Program Outcomes at Adventure-based Camps for Youth With Disabilities

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American Camp Association National Research Forum Abstracts


In 2005 the American Camp Association (ACA) published the first large scale national research project assessing the youth development outcomes of children who attend day and resident camps in the summer. Children between the ages of 8 and 14 years from 80 ACA accredited day and resident camps participated in the study. Results indicated that the camp experience was a positive influence on youth development in four domains: positive identity, physical and thinking skills, social skills, and positive values and spirituality. In addition, evidence showed that growth at camp was maintained over a six month time period. Specifically, respondents indicated that camp helped them make new friends and helped them get to know other campers who were different from them. ACA acknowledged that camps included in the study did not include children with developmental disabilities, and suggested that future research investigate experiences and outcomes within this population (ACA, 2005). Camps for children with chronic illnesses have been established to enhance self-esteem, assist with normalizing attitudes to illness, and promote skills in self-care of the disease (Walker & Pearman, 2009). These camps offered traditional activities, but allowed all children the opportunity to participate regardless of their illness. Needs of children with chronic illnesses included socialization, independence, and self-concept. In another study, Devine and Dawson (2010) administered the Rosenberg Self-Esteem Scale on the first and final days of a camp for children with craniofacial differences, and again six weeks after camp. Results showed that campers experienced an increase in self-esteem and social acceptance. Children who have physical differences may experience discrimination, body image issues, and difficulty with peer relationships. Therefore, therapeutic camps are a place for children to be in a comfortable environment with other children facing the same life challenges. This purpose of this study was to determine whether youth development outcomes at three residential camps that serve children with serious illnesses, disabilities, and life challenges varied based on gender, years at camp, overall satisfaction with the camp experience, and populations served. The study expanded on previous research by using the Positive Youth Development (PYD) framework to evaluate outcomes at camps for children with a range of disabilities.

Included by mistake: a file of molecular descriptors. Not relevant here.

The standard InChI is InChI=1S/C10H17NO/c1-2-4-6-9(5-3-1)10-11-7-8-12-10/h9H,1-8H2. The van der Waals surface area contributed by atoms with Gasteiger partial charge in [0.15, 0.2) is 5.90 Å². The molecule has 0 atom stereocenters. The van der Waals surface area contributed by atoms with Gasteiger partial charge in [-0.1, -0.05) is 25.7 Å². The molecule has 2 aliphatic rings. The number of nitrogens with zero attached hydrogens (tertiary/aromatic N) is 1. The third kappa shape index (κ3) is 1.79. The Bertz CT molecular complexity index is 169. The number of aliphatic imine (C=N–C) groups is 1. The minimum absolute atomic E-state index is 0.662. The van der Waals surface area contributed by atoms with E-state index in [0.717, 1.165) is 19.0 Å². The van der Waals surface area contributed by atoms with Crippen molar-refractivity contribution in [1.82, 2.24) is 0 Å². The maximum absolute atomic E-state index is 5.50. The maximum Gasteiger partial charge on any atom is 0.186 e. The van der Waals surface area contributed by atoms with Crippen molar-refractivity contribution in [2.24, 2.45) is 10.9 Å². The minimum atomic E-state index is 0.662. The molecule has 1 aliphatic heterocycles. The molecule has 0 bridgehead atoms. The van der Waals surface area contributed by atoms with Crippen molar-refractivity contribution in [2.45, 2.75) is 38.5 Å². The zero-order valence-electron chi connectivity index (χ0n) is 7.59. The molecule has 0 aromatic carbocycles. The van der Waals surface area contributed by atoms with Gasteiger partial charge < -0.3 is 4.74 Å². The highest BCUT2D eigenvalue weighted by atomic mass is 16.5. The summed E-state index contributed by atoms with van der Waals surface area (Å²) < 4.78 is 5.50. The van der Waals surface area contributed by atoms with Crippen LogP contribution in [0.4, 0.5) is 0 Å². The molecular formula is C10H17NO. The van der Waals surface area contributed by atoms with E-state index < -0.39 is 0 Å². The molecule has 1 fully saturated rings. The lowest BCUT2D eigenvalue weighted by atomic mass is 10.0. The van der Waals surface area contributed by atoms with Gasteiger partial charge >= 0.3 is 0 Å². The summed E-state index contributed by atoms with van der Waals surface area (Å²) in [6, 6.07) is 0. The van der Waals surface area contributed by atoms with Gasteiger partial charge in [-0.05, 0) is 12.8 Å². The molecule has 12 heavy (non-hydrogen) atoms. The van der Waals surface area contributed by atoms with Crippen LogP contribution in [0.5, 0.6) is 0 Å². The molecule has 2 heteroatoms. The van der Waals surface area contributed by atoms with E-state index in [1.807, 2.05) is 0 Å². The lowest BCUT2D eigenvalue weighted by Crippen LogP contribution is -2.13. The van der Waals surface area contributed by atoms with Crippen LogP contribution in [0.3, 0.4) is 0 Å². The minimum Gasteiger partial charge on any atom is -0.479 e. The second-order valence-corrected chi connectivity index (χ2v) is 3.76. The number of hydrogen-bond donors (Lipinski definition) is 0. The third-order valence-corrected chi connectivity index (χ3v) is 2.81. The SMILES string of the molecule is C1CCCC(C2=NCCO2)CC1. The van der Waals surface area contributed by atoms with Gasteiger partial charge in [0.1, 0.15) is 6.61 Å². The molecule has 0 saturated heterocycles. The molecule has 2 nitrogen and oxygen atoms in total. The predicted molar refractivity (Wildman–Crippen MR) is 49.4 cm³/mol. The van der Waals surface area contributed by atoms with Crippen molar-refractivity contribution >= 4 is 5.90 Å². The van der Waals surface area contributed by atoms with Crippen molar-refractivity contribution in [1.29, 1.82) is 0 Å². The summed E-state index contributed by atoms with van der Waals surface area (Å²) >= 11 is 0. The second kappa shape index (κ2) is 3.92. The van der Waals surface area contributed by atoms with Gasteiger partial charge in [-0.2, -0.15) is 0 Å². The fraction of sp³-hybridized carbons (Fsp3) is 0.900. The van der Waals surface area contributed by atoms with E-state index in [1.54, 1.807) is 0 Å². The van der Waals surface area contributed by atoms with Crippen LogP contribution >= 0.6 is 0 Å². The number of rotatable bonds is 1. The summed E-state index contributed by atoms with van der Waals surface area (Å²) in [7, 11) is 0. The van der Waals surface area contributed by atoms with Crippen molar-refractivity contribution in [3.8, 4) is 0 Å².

Link to abstracts: https://www.acacamps.org/sites/default/files/resource_library/2016-National-Research-Forum-Book-Abstracts.pdf

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